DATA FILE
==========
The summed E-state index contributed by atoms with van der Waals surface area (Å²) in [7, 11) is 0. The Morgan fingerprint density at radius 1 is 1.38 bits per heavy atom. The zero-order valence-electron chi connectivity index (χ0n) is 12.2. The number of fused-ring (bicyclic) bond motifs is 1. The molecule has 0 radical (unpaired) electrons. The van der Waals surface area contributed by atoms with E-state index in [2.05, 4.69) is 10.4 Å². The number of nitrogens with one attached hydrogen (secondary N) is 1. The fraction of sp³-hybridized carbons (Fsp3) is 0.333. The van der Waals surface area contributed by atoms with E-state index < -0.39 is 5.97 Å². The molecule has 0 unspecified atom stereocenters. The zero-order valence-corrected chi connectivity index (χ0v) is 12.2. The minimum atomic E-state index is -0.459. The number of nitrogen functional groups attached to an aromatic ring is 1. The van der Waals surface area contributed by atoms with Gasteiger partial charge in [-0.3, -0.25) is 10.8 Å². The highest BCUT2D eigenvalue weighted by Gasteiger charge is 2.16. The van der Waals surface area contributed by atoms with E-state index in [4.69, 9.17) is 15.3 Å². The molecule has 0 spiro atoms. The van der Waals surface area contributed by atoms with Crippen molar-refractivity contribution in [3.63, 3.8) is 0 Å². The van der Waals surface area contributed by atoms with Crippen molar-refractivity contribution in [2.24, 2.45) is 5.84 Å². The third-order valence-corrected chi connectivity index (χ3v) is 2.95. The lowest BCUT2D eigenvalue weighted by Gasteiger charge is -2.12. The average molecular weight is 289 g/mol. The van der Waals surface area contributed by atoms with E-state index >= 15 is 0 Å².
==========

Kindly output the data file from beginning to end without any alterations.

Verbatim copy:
The summed E-state index contributed by atoms with van der Waals surface area (Å²) in [7, 11) is 0. The Morgan fingerprint density at radius 1 is 1.38 bits per heavy atom. The zero-order valence-electron chi connectivity index (χ0n) is 12.2. The number of fused-ring (bicyclic) bond motifs is 1. The molecule has 0 radical (unpaired) electrons. The van der Waals surface area contributed by atoms with E-state index in [2.05, 4.69) is 10.4 Å². The number of nitrogens with one attached hydrogen (secondary N) is 1. The fraction of sp³-hybridized carbons (Fsp3) is 0.333. The van der Waals surface area contributed by atoms with E-state index < -0.39 is 5.97 Å². The molecule has 0 unspecified atom stereocenters. The zero-order valence-corrected chi connectivity index (χ0v) is 12.2. The minimum atomic E-state index is -0.459. The number of nitrogen functional groups attached to an aromatic ring is 1. The van der Waals surface area contributed by atoms with Gasteiger partial charge in [-0.3, -0.25) is 10.8 Å². The highest BCUT2D eigenvalue weighted by Gasteiger charge is 2.16. The van der Waals surface area contributed by atoms with E-state index in [4.69, 9.17) is 15.3 Å². The molecule has 0 spiro atoms. The van der Waals surface area contributed by atoms with Crippen molar-refractivity contribution in [3.63, 3.8) is 0 Å². The van der Waals surface area contributed by atoms with Crippen molar-refractivity contribution in [2.24, 2.45) is 5.84 Å². The third-order valence-corrected chi connectivity index (χ3v) is 2.95. The lowest BCUT2D eigenvalue weighted by Gasteiger charge is -2.12. The average molecular weight is 289 g/mol. The van der Waals surface area contributed by atoms with E-state index >= 15 is 0 Å².